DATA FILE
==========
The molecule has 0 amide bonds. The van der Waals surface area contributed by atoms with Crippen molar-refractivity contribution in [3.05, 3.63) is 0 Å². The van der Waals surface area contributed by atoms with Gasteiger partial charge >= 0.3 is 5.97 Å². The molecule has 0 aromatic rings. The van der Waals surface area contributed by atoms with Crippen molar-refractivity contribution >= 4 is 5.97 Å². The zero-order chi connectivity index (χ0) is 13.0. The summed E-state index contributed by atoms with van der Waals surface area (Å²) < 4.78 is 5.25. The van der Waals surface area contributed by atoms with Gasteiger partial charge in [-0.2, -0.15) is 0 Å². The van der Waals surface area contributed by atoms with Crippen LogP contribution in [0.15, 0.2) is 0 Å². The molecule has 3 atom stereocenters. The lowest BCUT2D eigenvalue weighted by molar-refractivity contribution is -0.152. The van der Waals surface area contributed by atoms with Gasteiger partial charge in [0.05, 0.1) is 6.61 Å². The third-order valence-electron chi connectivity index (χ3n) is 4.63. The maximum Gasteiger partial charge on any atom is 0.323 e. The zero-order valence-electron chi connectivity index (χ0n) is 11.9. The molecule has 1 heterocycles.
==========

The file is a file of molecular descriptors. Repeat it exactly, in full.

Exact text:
The molecule has 0 amide bonds. The van der Waals surface area contributed by atoms with Crippen molar-refractivity contribution in [3.05, 3.63) is 0 Å². The van der Waals surface area contributed by atoms with Gasteiger partial charge >= 0.3 is 5.97 Å². The molecule has 0 aromatic rings. The van der Waals surface area contributed by atoms with Crippen molar-refractivity contribution >= 4 is 5.97 Å². The zero-order chi connectivity index (χ0) is 13.0. The summed E-state index contributed by atoms with van der Waals surface area (Å²) < 4.78 is 5.25. The van der Waals surface area contributed by atoms with Gasteiger partial charge in [-0.2, -0.15) is 0 Å². The van der Waals surface area contributed by atoms with Crippen LogP contribution in [0.15, 0.2) is 0 Å². The molecule has 3 atom stereocenters. The lowest BCUT2D eigenvalue weighted by molar-refractivity contribution is -0.152. The van der Waals surface area contributed by atoms with Gasteiger partial charge in [0.05, 0.1) is 6.61 Å². The third-order valence-electron chi connectivity index (χ3n) is 4.63. The maximum Gasteiger partial charge on any atom is 0.323 e. The zero-order valence-electron chi connectivity index (χ0n) is 11.9. The molecule has 1 heterocycles.